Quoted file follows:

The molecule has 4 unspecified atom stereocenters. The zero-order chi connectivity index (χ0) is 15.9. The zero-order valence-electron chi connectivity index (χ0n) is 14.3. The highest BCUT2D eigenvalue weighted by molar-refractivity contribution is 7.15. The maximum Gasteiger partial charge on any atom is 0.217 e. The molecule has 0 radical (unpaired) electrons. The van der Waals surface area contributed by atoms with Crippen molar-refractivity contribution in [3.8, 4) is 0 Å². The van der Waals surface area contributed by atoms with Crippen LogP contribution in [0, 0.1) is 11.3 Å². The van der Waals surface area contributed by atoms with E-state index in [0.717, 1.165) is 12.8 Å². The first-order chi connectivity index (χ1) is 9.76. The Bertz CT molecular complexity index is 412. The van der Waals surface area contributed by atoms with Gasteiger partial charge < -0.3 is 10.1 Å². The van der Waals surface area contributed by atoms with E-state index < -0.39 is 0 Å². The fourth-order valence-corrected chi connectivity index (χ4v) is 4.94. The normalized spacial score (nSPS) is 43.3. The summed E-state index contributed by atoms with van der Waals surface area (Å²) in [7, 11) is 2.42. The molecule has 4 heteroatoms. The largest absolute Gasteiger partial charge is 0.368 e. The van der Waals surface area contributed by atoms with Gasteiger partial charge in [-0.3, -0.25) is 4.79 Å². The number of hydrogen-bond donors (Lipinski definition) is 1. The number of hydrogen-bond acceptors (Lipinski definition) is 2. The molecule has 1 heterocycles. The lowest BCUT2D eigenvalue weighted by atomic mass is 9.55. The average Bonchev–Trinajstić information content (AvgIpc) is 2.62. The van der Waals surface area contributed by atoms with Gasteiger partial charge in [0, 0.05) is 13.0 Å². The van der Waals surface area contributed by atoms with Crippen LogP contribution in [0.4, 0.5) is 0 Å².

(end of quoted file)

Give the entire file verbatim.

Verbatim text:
The molecule has 4 unspecified atom stereocenters. The zero-order chi connectivity index (χ0) is 15.9. The zero-order valence-electron chi connectivity index (χ0n) is 14.3. The highest BCUT2D eigenvalue weighted by molar-refractivity contribution is 7.15. The maximum Gasteiger partial charge on any atom is 0.217 e. The molecule has 0 radical (unpaired) electrons. The van der Waals surface area contributed by atoms with Crippen molar-refractivity contribution in [3.8, 4) is 0 Å². The van der Waals surface area contributed by atoms with Crippen LogP contribution in [0, 0.1) is 11.3 Å². The van der Waals surface area contributed by atoms with E-state index in [0.717, 1.165) is 12.8 Å². The first-order chi connectivity index (χ1) is 9.76. The Bertz CT molecular complexity index is 412. The van der Waals surface area contributed by atoms with Gasteiger partial charge < -0.3 is 10.1 Å². The van der Waals surface area contributed by atoms with E-state index < -0.39 is 0 Å². The fourth-order valence-corrected chi connectivity index (χ4v) is 4.94. The normalized spacial score (nSPS) is 43.3. The summed E-state index contributed by atoms with van der Waals surface area (Å²) in [7, 11) is 2.42. The molecule has 4 heteroatoms. The largest absolute Gasteiger partial charge is 0.368 e. The van der Waals surface area contributed by atoms with Gasteiger partial charge in [-0.3, -0.25) is 4.79 Å². The number of hydrogen-bond donors (Lipinski definition) is 1. The number of hydrogen-bond acceptors (Lipinski definition) is 2. The molecule has 1 heterocycles. The lowest BCUT2D eigenvalue weighted by atomic mass is 9.55. The average Bonchev–Trinajstić information content (AvgIpc) is 2.62. The van der Waals surface area contributed by atoms with Gasteiger partial charge in [0, 0.05) is 13.0 Å². The van der Waals surface area contributed by atoms with Crippen LogP contribution in [0.4, 0.5) is 0 Å².